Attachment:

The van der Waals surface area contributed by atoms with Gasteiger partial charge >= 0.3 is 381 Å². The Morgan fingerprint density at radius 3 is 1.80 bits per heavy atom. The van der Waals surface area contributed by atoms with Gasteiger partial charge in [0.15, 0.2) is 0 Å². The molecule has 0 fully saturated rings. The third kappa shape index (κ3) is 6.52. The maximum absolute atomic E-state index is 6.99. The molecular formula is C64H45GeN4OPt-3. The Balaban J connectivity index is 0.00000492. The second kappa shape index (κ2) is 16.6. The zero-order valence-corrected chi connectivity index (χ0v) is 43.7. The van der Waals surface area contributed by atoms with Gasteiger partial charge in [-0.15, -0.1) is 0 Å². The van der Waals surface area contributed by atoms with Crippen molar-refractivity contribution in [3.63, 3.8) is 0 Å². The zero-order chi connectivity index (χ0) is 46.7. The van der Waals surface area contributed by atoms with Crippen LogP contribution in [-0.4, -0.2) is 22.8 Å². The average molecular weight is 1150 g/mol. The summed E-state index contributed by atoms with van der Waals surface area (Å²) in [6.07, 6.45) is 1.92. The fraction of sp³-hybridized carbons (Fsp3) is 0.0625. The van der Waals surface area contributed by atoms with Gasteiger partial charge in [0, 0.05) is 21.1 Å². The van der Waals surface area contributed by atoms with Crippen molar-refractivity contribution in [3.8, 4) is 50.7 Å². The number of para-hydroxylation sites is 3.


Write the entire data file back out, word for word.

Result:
The van der Waals surface area contributed by atoms with Gasteiger partial charge >= 0.3 is 381 Å². The Morgan fingerprint density at radius 3 is 1.80 bits per heavy atom. The van der Waals surface area contributed by atoms with Gasteiger partial charge in [0.15, 0.2) is 0 Å². The molecule has 0 fully saturated rings. The third kappa shape index (κ3) is 6.52. The maximum absolute atomic E-state index is 6.99. The molecular formula is C64H45GeN4OPt-3. The Balaban J connectivity index is 0.00000492. The second kappa shape index (κ2) is 16.6. The zero-order valence-corrected chi connectivity index (χ0v) is 43.7. The van der Waals surface area contributed by atoms with Gasteiger partial charge in [-0.15, -0.1) is 0 Å². The van der Waals surface area contributed by atoms with Crippen molar-refractivity contribution in [3.63, 3.8) is 0 Å². The zero-order chi connectivity index (χ0) is 46.7. The van der Waals surface area contributed by atoms with Crippen LogP contribution in [-0.4, -0.2) is 22.8 Å². The average molecular weight is 1150 g/mol. The summed E-state index contributed by atoms with van der Waals surface area (Å²) in [6.07, 6.45) is 1.92. The fraction of sp³-hybridized carbons (Fsp3) is 0.0625. The van der Waals surface area contributed by atoms with Gasteiger partial charge in [0, 0.05) is 21.1 Å². The van der Waals surface area contributed by atoms with Crippen molar-refractivity contribution in [3.8, 4) is 50.7 Å². The number of para-hydroxylation sites is 3.